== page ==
Did you know?
Tstotsi, the South African feature film awarded the Academy Award for Best Film in a Foreign Language in 2006, was based on the Athol Fugard novel.
South Africa has a prolific theatre scene, with more than 100 active spaces around the country offering everything from indigenous drama, music, dance, cabaret and satire to West End and Broadway hits, classical opera and ballet. South African theatre tends to be very interactive, with actors sometimes directly addressing audiences.
The country has a long and rich history of storytelling, from the oral narratives and shamanistic dances of the San, to the fables told around the fire by South Africa's indigenous peoples, to the modern and youthful productions of today.
South African theatre came into its own during the apartheid years, partly due to the cultural boycott of the country by British and American actors. Without any external influences, South African theatre flourished with its own unique and local feel, particularly the protest theatre of the 1970s and 1980s.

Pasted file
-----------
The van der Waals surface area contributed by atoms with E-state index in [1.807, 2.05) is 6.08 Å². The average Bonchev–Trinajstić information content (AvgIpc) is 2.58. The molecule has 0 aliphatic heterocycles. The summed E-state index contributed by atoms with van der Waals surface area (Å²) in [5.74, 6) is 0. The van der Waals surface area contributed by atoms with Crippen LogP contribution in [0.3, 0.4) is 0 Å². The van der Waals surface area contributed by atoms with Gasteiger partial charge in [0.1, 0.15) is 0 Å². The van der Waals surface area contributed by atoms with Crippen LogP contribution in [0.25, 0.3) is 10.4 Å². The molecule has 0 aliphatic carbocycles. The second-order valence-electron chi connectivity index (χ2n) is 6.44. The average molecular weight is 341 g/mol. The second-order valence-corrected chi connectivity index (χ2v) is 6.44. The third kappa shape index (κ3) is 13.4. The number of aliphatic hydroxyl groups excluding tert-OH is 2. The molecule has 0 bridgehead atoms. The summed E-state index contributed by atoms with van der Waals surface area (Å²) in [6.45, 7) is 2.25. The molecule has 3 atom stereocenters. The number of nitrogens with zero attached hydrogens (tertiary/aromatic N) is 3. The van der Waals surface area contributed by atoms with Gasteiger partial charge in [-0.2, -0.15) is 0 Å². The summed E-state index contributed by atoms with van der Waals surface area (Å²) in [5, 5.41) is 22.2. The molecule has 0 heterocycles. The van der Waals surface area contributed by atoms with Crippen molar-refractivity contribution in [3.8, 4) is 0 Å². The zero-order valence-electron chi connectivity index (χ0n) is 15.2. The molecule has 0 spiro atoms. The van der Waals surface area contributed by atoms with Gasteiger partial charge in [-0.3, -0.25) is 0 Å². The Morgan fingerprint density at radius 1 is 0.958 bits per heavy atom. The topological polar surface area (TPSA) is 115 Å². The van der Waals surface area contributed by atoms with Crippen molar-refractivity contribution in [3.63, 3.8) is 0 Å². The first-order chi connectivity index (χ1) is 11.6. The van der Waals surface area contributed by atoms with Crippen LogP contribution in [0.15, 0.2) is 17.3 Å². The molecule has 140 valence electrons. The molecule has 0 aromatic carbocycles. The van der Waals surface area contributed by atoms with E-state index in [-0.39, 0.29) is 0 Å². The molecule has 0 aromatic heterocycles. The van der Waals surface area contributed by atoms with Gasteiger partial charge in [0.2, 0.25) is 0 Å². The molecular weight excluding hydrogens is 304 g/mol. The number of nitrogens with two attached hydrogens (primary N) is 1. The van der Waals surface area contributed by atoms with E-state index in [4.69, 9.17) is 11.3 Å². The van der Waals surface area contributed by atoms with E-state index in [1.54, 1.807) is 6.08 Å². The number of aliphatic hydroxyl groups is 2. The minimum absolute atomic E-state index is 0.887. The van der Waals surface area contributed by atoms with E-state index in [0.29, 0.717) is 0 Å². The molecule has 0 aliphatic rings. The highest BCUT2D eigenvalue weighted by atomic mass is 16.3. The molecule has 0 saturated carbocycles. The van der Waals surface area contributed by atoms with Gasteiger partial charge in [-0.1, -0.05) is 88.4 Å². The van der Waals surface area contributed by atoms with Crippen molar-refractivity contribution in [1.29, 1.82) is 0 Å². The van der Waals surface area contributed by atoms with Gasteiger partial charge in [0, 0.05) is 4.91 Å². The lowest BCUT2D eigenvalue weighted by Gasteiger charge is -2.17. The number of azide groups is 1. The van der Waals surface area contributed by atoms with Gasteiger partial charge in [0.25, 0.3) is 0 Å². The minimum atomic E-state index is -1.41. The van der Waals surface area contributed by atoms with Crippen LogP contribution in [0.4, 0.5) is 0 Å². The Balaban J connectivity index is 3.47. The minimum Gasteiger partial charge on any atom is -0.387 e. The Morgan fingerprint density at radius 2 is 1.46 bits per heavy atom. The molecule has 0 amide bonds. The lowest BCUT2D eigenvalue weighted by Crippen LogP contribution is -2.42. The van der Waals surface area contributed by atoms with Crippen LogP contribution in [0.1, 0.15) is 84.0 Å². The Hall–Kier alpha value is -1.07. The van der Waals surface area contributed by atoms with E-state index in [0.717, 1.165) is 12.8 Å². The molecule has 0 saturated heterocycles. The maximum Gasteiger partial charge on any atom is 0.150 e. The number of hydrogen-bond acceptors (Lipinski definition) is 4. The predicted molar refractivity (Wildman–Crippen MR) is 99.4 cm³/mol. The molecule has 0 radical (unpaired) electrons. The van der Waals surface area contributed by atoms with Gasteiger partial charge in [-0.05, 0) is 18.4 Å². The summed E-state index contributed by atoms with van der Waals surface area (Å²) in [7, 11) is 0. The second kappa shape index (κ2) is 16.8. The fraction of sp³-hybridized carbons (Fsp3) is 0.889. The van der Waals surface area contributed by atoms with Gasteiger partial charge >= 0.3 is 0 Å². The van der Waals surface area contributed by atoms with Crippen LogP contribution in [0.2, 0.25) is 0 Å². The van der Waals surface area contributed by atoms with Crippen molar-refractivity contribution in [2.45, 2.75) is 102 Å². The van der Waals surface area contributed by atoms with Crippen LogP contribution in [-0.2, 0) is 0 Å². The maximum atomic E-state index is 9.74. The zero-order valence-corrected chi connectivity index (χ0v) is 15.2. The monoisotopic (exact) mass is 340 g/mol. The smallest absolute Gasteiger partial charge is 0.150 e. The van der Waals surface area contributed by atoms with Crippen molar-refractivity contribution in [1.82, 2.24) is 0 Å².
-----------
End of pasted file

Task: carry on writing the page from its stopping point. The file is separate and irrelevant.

However, the formal South African theatre tradition dates back as far back as the 1830s, when Andrew Geddes Bains’s Kaatje Kekkelbek, or Life Among the Hottentots, was performed in 1838 by the Grahamstown Amateur Company.
Over the years, playwrights such as Athol Fugard and Gibson Kente would form the backbone of South African theatre. And through their plays, actors such as John Kani and Winston Ntshona became a few of the early participants of a form of theatre that sought to challenge the apartheid system and question racial attitudes of the time.
With mainstream venues like the National Theatre barring black people from creative participation, the Market Theatre in Johannesburg and The Space in Cape Town were just two of many theatres established to give black artists a stage and multiracial audience.
Theatre venues were desegregated in 1978.
Some of the more well-known venues include the Market Theatre, Joburg Theatre and Soweto Theatre in Johannesburg; the Baxter and Artscape theatres in Cape Town; and the Playhouse in Durban.
Many of the casinos and malls in South Africa are also home to theatres. The Montecasino Theatre and Studio has hosted major productions such as Dream Girls and Phantom of the Opera.
Add to that the multitude of festivals that take place across the country, the most well-known of which is the Grahamstown National Arts Festival – the largest festival of its kind in Africa. Over the years, the festival has showcased some of South Africa’s best-performing arts talent, including up-and-coming artists. It has also spawned a multitude of similar festivals such as the Klein Karoo Nasionale Kunstefees in Oudshoorn, and the Mangaung African Cultural Festival (Macufe) in Bloemfontein.